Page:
January 12, 2010

Almost out of the deep freeze?


Forecasters at the National Weather Service office in Newport, N.C., say that Hatteras and Ocracoke islands are headed for some warmer weather later this week.

“We’re going to have a major pattern shift,” said meteorologist Chris Collins.

After another day or two of cold temperatures, Collins said, a warming trend will begin, with highs perhaps reaching 60 by the end of the week.

That’s good news to us here on the islands.

We probably won’t get much sympathy from readers in other frigid areas of the country from the northeast down to Florida, but I can tell you that the weather out here has been frightful.

We didn’t see any snow, but we have had an extended period of very cold temperatures, much below normal for Hatteras and Ocracoke.

Temperatures in December were fairly close to normal, but by the end of the month and the first of January, the deep freeze set in.

The average high here in January is 54, and the average low is 39.

For the first ten days of January, the monthly average temperature was 32.4 degrees, and that is 14.2 degrees below normal.

The coldest day was Jan. 3 when the temperature dipped to 22 degrees.  On several days, the temperatures didn’t get much above freezing.  On Sunday, Jan. 10, the high was 31 and the low was 28.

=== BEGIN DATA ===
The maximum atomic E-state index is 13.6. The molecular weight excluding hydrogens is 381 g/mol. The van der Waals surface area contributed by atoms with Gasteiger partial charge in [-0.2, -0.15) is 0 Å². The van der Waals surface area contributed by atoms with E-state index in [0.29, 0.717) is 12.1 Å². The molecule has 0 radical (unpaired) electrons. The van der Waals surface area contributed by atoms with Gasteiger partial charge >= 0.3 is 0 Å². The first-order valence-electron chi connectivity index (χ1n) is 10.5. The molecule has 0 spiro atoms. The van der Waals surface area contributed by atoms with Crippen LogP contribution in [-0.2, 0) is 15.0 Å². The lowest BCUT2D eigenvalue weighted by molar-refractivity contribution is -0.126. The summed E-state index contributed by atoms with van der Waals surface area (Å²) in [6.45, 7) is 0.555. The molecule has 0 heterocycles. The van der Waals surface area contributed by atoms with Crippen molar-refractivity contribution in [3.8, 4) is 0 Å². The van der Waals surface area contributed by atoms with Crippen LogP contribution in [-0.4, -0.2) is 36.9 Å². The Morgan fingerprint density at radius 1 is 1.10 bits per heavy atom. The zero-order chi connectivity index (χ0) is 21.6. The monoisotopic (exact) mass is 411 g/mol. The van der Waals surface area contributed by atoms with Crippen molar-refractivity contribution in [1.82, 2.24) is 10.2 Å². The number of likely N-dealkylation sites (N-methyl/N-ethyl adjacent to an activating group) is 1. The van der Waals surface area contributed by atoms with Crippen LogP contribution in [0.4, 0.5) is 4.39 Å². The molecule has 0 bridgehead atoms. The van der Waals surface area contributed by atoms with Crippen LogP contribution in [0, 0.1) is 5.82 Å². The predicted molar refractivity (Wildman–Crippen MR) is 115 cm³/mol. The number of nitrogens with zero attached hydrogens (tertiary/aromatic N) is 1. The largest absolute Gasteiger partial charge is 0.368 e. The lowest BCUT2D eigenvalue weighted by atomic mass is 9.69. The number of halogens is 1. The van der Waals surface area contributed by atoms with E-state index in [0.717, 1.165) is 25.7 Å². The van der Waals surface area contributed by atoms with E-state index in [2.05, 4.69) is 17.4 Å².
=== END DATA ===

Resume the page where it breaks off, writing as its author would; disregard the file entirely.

And to add insult to injury, the wind has been howling out of the northwest, making the air seem even colder.

We’ve been warmer, though, than many areas on the coast.

Collins said early morning lows were the coldest in five years in some areas of eastern North Carolina.

For Hatteras, Collins said the temperatures have been lower than normal, but not record lows.  However, he noted, the long stretch of freezing temperatures are unusual here.

In past years, I’ve seen the sound frozen out as far as you could see.  Here in Brigands’ Bay this year, the main creeks are not frozen, but you can find plenty of ice close to shore and on grasses where the wind has blown the salt spray.

Dare County is warning that the ice in ditches, ponds, and creeks is not safe to venture out on. In many cases, the ice is only a thin sheet.  Public safety officials say it must be at least 4 inches thick for walking on.

On the bright side, though, the fishing has been great, according to my fishing adviser Rob Alderman, host of the cable show “Outer Banks Angler” and owner of the Outer Banks Angler store in Buxton.

He says that if you can take the cold, you have a good chance of catching puppy drum on the beach.  Anglers have been hauling in the fish from as far south as Ramp 55 and north to Ramp 23.  Frank and Fran’s tackle shop in Avon reported over the weekend that the “pups” were running 22 to 31 inches, and Frisco Rod and Gun reports the fishing has been great on the South Beach with plenty of puppy drum and some 3- to 5-pound speckled trout.

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